The second component of the Total Quality Framework (TQF) is Analyzability. This component provides researchers with critical thinking considerations relevant to the completeness and accuracy of their analyses and interpretations of the data. Analyzability consists of two fundamental elements — processing and verification — the first of which involves coding followed by deriving categories and themes from the data.
From a TQF perspective, a useful exercise for category development — particularly when the study entails multiple researchers and a large amount of data — is by way of the reflexive template. Although similar in spirit to the writing function in computer-assisted qualitative data analysis software programs, the primary purpose of this reflexive template is to encourage researchers to actively reflect as they go about developing categories or buckets from the underlying constructs gained from the data. By way of the template, the analyst can document the relationship they perceive between the category and the construct as well as provide an example or further input to support their thinking.
For instance, a researcher conducting a qualitative content analysis study of diaries written by women confined to prison concerning their activities and experiences during confinement, may have derived the category “educational opportunity” (EDUOPPTY) from the coded data defined in part (i.e., along with other relevant constructs) by the underlying construct “well-being.” Within the well-being construct, the researcher also identified three key subconstructs — physical well-being, mental well-being, and financial well-being — that play a central role in understanding the meaning of the well-being construct as well as deepening the definition of the EDUOPPTY category. In this example, the reflexive exercise (by way of the template, see below) has facilitated the researcher’s ability to record the connections between the category and key constructs — highlighting instances of the relationship between EDUOPPTY (e.g., how to use the exercise equipment and art classes) and physical well-being, mental well-being, as well as financial well-being — while aiding collaboration with the research team and adding transparency to the analysis process.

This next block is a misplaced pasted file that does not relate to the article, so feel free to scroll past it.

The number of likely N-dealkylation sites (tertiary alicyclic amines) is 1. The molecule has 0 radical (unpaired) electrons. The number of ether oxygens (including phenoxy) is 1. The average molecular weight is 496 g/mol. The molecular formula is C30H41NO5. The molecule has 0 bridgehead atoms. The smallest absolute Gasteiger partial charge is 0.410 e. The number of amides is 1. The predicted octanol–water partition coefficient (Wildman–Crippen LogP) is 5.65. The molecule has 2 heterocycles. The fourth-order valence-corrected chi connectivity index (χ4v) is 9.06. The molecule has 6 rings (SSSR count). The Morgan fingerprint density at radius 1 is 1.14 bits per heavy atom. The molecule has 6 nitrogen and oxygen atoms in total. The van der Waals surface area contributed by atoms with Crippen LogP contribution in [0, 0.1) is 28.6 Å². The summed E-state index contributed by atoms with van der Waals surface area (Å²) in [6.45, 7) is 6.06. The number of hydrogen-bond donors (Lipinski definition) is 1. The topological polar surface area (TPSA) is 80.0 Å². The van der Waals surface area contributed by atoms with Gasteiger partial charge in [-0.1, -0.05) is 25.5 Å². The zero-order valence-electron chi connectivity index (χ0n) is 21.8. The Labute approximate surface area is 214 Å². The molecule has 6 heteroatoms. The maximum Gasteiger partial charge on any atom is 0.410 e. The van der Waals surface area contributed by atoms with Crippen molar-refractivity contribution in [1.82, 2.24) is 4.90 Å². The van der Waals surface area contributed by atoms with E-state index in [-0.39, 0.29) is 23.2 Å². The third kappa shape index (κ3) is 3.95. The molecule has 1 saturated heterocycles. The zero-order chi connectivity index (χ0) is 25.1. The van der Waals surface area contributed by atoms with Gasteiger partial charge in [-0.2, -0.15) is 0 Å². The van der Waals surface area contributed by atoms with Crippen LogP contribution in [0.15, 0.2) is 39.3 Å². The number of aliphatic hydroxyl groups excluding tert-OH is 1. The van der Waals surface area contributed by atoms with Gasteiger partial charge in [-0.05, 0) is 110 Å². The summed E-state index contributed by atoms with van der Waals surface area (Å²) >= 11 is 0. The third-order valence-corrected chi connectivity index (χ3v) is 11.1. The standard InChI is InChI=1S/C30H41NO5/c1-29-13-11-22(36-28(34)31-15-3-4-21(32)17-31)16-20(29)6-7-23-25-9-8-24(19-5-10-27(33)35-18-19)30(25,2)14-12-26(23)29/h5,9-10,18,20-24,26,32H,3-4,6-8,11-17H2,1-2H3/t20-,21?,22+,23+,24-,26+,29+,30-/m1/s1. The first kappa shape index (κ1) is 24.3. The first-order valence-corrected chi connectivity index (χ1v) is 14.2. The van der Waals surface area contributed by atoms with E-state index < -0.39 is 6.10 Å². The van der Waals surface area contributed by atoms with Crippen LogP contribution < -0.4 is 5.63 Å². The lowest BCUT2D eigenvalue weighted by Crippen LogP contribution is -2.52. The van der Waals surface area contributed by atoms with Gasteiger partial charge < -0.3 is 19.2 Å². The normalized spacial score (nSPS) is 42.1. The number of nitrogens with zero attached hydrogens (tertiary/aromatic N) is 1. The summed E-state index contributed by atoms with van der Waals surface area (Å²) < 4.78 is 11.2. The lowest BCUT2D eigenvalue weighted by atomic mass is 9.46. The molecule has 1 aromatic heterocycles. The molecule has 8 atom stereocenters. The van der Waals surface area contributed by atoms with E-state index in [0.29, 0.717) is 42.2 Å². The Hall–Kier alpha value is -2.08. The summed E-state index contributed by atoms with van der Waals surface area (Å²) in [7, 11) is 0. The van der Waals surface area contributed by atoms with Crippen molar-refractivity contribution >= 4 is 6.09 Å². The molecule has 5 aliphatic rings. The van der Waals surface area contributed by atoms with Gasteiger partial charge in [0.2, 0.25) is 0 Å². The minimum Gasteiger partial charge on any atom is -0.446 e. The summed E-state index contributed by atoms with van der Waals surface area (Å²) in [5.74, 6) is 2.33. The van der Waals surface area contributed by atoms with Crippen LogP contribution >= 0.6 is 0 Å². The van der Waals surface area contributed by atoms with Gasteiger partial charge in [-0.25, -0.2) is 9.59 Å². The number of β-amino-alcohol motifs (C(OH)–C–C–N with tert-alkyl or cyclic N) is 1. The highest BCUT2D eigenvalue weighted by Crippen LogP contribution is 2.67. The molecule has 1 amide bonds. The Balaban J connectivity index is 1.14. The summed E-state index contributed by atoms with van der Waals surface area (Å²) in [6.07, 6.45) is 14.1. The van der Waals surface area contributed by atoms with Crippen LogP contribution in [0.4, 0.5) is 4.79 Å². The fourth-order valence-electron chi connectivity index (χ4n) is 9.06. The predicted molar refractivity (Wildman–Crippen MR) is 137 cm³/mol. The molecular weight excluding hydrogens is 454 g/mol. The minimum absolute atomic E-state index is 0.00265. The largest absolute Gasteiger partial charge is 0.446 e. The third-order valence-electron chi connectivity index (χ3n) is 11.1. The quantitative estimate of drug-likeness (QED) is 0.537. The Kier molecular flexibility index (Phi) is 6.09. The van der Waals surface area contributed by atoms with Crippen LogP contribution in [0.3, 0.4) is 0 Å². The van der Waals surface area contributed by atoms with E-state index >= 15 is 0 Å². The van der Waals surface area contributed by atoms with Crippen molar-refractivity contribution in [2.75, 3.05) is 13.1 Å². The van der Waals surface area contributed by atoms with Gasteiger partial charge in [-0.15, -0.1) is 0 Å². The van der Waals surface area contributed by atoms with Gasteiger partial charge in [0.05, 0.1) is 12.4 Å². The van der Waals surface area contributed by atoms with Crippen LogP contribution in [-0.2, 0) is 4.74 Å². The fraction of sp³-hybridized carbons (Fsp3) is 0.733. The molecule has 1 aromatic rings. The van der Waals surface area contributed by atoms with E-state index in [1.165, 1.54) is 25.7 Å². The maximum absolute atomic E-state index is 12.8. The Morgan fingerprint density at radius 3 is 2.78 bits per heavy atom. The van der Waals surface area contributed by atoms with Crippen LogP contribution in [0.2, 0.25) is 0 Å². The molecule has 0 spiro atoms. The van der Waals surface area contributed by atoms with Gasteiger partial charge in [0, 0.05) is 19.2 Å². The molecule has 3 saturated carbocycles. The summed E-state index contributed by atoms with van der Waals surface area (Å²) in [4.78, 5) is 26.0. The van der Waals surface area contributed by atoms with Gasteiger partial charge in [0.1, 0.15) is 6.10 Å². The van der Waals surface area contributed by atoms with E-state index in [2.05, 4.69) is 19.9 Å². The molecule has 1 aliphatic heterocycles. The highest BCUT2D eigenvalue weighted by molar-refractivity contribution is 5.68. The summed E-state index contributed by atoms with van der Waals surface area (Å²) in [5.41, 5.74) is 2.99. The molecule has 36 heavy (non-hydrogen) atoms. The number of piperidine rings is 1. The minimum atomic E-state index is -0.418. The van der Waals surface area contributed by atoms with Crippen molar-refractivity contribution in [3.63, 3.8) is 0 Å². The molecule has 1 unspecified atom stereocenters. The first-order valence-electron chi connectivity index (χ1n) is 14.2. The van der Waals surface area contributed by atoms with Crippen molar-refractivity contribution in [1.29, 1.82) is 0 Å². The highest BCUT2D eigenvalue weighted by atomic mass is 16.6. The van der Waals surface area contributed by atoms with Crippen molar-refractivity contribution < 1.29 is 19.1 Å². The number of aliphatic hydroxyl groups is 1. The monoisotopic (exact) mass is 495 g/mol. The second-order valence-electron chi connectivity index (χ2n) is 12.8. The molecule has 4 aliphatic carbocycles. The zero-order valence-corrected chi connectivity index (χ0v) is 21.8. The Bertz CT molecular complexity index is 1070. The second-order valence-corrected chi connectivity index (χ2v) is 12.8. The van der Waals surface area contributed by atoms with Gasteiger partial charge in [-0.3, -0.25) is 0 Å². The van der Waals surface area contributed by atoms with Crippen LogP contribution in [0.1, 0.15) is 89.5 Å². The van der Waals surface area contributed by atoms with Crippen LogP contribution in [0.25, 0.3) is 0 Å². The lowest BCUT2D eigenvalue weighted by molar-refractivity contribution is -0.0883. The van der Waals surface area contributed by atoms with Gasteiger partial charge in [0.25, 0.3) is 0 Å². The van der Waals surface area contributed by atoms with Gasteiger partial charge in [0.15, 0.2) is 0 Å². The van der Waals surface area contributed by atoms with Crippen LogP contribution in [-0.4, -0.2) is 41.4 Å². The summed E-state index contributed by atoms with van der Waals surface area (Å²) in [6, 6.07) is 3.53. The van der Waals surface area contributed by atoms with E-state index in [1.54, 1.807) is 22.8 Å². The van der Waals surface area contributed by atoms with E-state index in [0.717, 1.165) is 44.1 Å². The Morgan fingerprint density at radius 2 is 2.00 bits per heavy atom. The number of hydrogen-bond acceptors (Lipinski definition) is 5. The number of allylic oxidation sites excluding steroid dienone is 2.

In 2020, there were 14 articles published in Research Design Review. These articles include those pertaining to broad issues in qualitative research design, such as sample size, as well as more narrow topics concerning specific qualitative methods – focus groups, ethnography, in-depth interviews, and case study research – and the online mode. A compilation of these articles is now available here for download.
In addition to these 14 articles, six compilations of earlier RDR articles were released in 2020 for download. These include:
My approach to qualitative data analysis has nothing to do with Post-it Notes, clipping excerpts from transcripts (digitally or with scissors), or otherwise breaking participants’ input (“data”) into bite-size pieces. My approach is the opposite of that. My goal is to gain an enriched understanding of each participant’s lived experience associated with the research questions and objectives and, from there, develop an informed contextually nuanced interpretation across participants. By way of deriving “thick meaning” within and across participants, I hope to provide the sponsor of the research with consequential and actionable outcomes.
I begin the analysis process immediately after completing the first in-depth interview (IDI) or focus group discussion by writing down (typically, in a spreadsheet) what I think I learned from each participant or group discussion pertaining to the key research questions and objectives as well as any new, unexpected yet relevant topic areas. I do this by referring to my in-session notes (for IDIs) and the IDI or group discussion audio recording. I then give thoughtful study and internalize each participant’s lived experience associated with the research questions and objectives which enables me to gain an understanding of the complexities of any one thought or idea while also respectfully preserving the integrity of the individual or group of individuals. “Preserving the integrity of the individual or group of individuals” is an important component of this approach which is grounded in the belief that researchers have a moral obligation to make a concerted effort to uphold each participant’s individuality to the extent possible in the analytical process.
At the completion of the final IDI or focus group discussion, I begin reflecting more heavily on what I learned from each participant Read Full Text